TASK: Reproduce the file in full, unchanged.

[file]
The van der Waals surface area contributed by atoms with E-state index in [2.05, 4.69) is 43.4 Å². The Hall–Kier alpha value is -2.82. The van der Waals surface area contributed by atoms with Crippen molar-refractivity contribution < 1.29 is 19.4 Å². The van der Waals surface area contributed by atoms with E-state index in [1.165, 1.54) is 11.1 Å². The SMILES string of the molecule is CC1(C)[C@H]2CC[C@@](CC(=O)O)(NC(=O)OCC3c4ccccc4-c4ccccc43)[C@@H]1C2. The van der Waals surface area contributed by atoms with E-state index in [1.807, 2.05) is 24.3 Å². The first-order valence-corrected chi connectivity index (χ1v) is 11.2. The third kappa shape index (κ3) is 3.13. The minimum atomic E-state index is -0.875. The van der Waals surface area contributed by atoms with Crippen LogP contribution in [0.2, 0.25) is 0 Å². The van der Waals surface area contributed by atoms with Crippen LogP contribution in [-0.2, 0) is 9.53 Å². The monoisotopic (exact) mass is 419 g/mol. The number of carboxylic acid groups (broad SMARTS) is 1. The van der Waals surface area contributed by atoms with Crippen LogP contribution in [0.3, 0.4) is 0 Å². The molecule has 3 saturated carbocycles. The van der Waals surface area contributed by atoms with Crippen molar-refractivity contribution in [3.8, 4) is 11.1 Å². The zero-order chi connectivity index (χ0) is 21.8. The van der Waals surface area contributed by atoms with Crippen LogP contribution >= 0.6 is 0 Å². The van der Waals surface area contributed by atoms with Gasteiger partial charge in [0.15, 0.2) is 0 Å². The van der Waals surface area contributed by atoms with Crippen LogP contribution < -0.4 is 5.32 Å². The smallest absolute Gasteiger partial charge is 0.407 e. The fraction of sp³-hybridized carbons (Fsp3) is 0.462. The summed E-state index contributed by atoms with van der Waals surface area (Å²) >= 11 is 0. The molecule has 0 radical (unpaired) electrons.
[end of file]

The van der Waals surface area contributed by atoms with E-state index in [2.05, 4.69) is 43.4 Å². The Hall–Kier alpha value is -2.82. The van der Waals surface area contributed by atoms with Crippen molar-refractivity contribution < 1.29 is 19.4 Å². The van der Waals surface area contributed by atoms with E-state index in [1.165, 1.54) is 11.1 Å². The SMILES string of the molecule is CC1(C)[C@H]2CC[C@@](CC(=O)O)(NC(=O)OCC3c4ccccc4-c4ccccc43)[C@@H]1C2. The van der Waals surface area contributed by atoms with E-state index in [1.807, 2.05) is 24.3 Å². The first-order valence-corrected chi connectivity index (χ1v) is 11.2. The third kappa shape index (κ3) is 3.13. The minimum atomic E-state index is -0.875. The van der Waals surface area contributed by atoms with Crippen LogP contribution in [0.2, 0.25) is 0 Å². The van der Waals surface area contributed by atoms with Crippen LogP contribution in [-0.2, 0) is 9.53 Å². The monoisotopic (exact) mass is 419 g/mol. The number of carboxylic acid groups (broad SMARTS) is 1. The van der Waals surface area contributed by atoms with Crippen LogP contribution in [0.3, 0.4) is 0 Å². The molecule has 3 saturated carbocycles. The van der Waals surface area contributed by atoms with Crippen molar-refractivity contribution in [3.8, 4) is 11.1 Å². The zero-order chi connectivity index (χ0) is 21.8. The van der Waals surface area contributed by atoms with Crippen LogP contribution >= 0.6 is 0 Å². The van der Waals surface area contributed by atoms with Gasteiger partial charge in [0.15, 0.2) is 0 Å². The van der Waals surface area contributed by atoms with Crippen LogP contribution < -0.4 is 5.32 Å². The smallest absolute Gasteiger partial charge is 0.407 e. The fraction of sp³-hybridized carbons (Fsp3) is 0.462. The summed E-state index contributed by atoms with van der Waals surface area (Å²) >= 11 is 0. The molecule has 0 radical (unpaired) electrons.